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I would like to know how to go about creating a regular expression with the following conditions:

  1. String must start with a decimal or fraction
  2. Decimal should be positive and up to 2 decimal places
  3. Fractions should be a fraction on it's own or one whole number and fraction i.e. 1 1/2, 3/4 and be separated by a space. (Could be cool if someone wrote 1 and 1/2 that it new it would be 1 1/2 but not necessary
  4. List item

I would to validate that a string starts with either a decimal or a fraction and get extracted values out of it

Valid Examples

"1 cup" = VALID = Extracted values: (1) (cup)
".5 cup" = VALID = Extracted values: (0.5) (cup)
"1.0 cup" = VALID = Extracted values: (1.0) (cup)
"1.10 cup" = VALID = Extracted values: (1.10) (cup)
"1/2 cup" = VALID = Extracted values: (1/2) (cup)
"1 1/2 cup" = VALID = Extracted values: (1 1/2) (cup)
"1 and 1/2 cup" = VALID = Extracted values: (1 1/2) (cup)
"1 and a 1/2 cup" = VALID = Extracted values: (1 1/2) (cup)
"1 & 1/2 cup" = VALID = Extracted values: (1 1/2) (cup)

Invalid Examples

"1 1/2 1/4 1/4 cup" = INVALID (only allow whole and fraction, or one fraction)
"1.034 cup" = INVALID (2 decimal places only)    
"cup 1/2" = INVALID (not the start of the string)

EDIT What I have so far:

Parsing Fractions:

\d*\s*(and*|and a*|\s*)\d+\/?\d*(.*)$

Parsing Decimals:


My combined version:

(\d*\s*&|and*|and a*|\s*\s*\d+\/?\d*)|(\d{0,2}\.\d{1,2})*(.*)$

Just don't know how to join the 2 properly and it it can be better optimized?, and the invalid one still parse

Any help would be appreciated, thanks

Regards DotnetShadow

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SO not being a free code-writing service, it is good to at least make an initial stab or two, maybe comment on the deficiencies of your work, and then ask for help. Also, work on that acceptance rate. –  Marc L. Oct 18 '11 at 2:57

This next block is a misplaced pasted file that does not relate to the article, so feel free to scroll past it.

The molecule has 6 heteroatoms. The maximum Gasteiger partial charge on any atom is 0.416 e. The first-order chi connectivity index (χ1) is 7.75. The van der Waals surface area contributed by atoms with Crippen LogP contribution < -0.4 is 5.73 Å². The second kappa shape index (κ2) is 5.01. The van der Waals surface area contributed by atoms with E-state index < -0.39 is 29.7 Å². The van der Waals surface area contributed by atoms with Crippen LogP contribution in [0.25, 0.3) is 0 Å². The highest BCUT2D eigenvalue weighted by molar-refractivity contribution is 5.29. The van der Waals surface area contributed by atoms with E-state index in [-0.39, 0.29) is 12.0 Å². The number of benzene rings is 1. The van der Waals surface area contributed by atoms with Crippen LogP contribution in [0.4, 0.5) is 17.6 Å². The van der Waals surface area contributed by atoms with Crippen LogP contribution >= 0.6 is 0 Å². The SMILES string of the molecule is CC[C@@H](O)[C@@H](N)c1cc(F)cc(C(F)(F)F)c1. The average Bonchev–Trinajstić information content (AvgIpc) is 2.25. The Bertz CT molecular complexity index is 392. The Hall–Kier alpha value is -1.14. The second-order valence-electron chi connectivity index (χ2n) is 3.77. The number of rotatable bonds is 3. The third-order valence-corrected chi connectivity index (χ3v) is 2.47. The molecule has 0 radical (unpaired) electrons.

I have edited my post to include what I have so far if that helps –  DotnetShadow Oct 18 '11 at 3:52

2 Answers 2

up vote 2 down vote accepted

The following works for me with your examples above (using Regex Hero to test):


You'll notice that I used named capture groups for the various components. I'll leave it to you to parse out the groups and join them meaningfully (for example add the whole number to the value of the decimal value divided by 100 and add the value of numerator divided by denominator).

You can also add an additional patterns for other supported "unit" and also other supported "joinWord".

Edited: Added my suggestions as per my comments.

share|improve this answer
And actually, you might use (?<WholeNumber>\d+) for the whole number part instead... –  Reddog Oct 18 '11 at 3:56
And perhaps move the first "\s" (space) into the "JoinWord" capture group somehow. –  Reddog Oct 18 '11 at 3:57
Thank you so much, exactly what I was after, much appreciated. I can learn a lot from this –  DotnetShadow Oct 18 '11 at 4:08
No worries... A good regex builder/tester tool is the key to writing these things... I really like the one I linked above - Regex Hero. –  Reddog Oct 18 '11 at 4:15
Yeah I was using Regexlib but your one is heaps better, just didn't release how powerful ? is in regex. What is the difference between ? and ?: –  DotnetShadow Oct 18 '11 at 4:31

I don't think you need regex to solve this problem. Consider following solution:

  1. Write function IsFraction(string s) that checks if string is a valid fraction (can it be 3/2, for example?).
  2. Split input string, check that last item is not a number of any kind - that would be unit.
  3. Remove all non-number and non-fraction items from list.
  4. Verify that remaining items count is less than 3.
  5. If count of items is 2, verify first is natural number and second is a fraction. -> result
  6. If count is 1, verify that it's a fraction or decimal. -> result

More time (maybe) for initial writing, but easier to maintain and extend.

P.S. Use int.TryParse and decimal.TryParse with and within IsFraction.

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Thanks for the nice alternative will try it –  DotnetShadow Oct 19 '11 at 23:11

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